But your thoughts are more interesting than my comment.

  3. StillConfused says:

    I can’t stand that song I Am A Child Of God. It is so freaking slow!

    I don’t really view myself as special, just one of God’s many children or, if you prefer, one of the many participants in the universe. I do spend my time actively making my universe a better place — because that is just how I roll.

  4. Great thoughts Natalie.

    In one episode of The Cosby Show, the son was asking his dad if he could go on a trip to Europe with his class that summer. It cost something like $1,200, but the son said that wasn’t a big deal because “we’re rich.”

    The dad replied by saying something like, “Your mother and I have studied and worked very hard to get where we are today. We are rich. You have nothing.”

    I think that’s a good way of thinking about our status as children of God.

  5. I am failing to see how feeling like a special child of God leads one to forget to involve the Savior in becoming better.

    After all, there is John 3:16 and all that. It is because we are his children that the God sent the Savior and gave his only son.

    Perfectionism may have many causes, but beleiving in our potential isn’t one of them. I’m more inclined to think impatience and pride are.
    Perhaps the root of the problem is mistaking pride for a belief in your own potential. The critical difference is the realization that everyone else also holds that same potential, and rejoicing in that fact.

  6. Excellent post.

  7. Steve Evans says:


  8. I think it is very important to try to raise children who don’t feel that sense of entitlement, like the world revolves around them, etc. I will never tell my children they can do anything. It’s ridiculous.
    I try not to spoil my children.
    It is hard though. The self-esteem obsession in our country is prevasive.

  9. I think the specialness factor also gets us into trouble because you’re not special if everyone is special, right? I mean, someone(s) out there are not special, otherwise how do you know? what can you compare yourself to? Then, like you say, the pressure to do good, to serve the world is even greater because those unspecial people sure aren’t gonna do it.

    Certainly there are a few people that are different, exceptional in some way or another. But most likely none of them are us.

    And by that I mean, you’re all special. (please be nice to me)

  10. I think you are talking about recognizing our potential as an extension of His grace. It’s a fine line, but I would never ask for the alternative.

  11. Great post.

    It has struck me that our expectations have changed regarding what it means to feel blessed. I’ve been reading some 18th century autobiography, and I’m struck by how frequently people suddenly die. Men and women go through several spouses, children die one after the other, not to mention the frequency of death related to childbirth. For most of us in the developed world, survival is no longer ‘special.’ We want more.

  12. I enjoyed your post Natalie.

    Reminds me of the Gordon B. Hinkley Quote.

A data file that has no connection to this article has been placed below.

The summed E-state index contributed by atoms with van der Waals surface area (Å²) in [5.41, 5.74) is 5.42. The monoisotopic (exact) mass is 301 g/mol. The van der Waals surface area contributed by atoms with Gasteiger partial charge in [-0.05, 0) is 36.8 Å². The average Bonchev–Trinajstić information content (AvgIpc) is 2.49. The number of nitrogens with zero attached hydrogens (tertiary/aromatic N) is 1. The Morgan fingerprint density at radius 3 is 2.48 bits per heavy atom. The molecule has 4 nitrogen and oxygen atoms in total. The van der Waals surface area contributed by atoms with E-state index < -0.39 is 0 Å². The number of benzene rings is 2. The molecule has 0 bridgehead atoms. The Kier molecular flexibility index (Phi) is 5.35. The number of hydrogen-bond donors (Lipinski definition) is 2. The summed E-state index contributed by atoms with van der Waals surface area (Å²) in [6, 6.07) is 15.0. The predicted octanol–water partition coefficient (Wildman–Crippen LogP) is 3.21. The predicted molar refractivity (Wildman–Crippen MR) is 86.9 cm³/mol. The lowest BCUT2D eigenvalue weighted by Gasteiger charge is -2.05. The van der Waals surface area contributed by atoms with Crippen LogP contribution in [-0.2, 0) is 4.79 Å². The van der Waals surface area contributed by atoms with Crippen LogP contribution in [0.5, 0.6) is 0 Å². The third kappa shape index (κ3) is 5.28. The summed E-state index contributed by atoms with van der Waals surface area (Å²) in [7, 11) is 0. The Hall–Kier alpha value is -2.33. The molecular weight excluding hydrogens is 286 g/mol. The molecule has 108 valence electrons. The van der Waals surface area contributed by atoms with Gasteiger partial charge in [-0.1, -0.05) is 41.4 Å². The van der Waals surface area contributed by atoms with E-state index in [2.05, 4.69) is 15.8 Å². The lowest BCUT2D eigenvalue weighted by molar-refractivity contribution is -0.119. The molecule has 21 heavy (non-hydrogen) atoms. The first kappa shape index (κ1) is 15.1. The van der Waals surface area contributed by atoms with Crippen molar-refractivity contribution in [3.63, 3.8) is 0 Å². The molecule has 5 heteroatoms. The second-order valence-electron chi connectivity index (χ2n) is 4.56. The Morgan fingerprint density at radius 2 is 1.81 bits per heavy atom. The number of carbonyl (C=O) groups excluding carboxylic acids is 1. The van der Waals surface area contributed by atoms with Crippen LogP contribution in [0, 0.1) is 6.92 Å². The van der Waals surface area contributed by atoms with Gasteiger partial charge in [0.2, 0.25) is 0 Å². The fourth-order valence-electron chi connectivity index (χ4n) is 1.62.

“Anyone who imagines that bliss is normal is going to waste a lot of time running around shouting that he has been robbed. The fact is that most putts don’t drop, most beef is tough, most children grow up to be just like people, most successful marriages require a high degree of mutual toleration, and most jobs are more often dull than otherwise. Life is just like an old time rail journey … delays, sidetracks, smoke, dust, cinders, and jolts, interspersed only occasionally by beautiful vistas and thrilling bursts of speed. The trick is to thank the Lord for letting you have the ride.”

    Every family has one or more of the dreamer types who is waiting for their exceptionalism to pay off, traipsing from scheme to scheme and never quite figuring out that other people’s successes are the result of work and discipline.

    I also wonder how many people have led themselves right out of the Church, their inability to submit their will combined with an unquestioned confidence in their own ideas and opinions. It is the impression that I get from most who leave the Church but don’t leave it alone. The crux is not necessarily a disagreement with a doctrine and/or a policy but a dissatisfaction with the degree to which their own ideas are agreed with.

  13. and never quite figuring out that other people’s successes are the result of work and discipline

    and luck.

  14. Natalie, While I agree with your description of the down-side of universal exceptionalism, I would add that it is a decidedly American trait. It is what has driven innovation, science, and the American dominance of culture around the world.

    By abandoning the “Si Dios Quiere” approach of our neighbors, we have excelled.

    However, as you suggest, this exceptionalism needs to have a firm foundation. If we praise our children and each other at times of mediocrity then we are dooming them to disillusionment and failure. If we buy a millionaire’s house on fifty-thousandaire’s salary we’re doomed to foreclosure.

    We excel when we strive for the rung that is just out of current reach.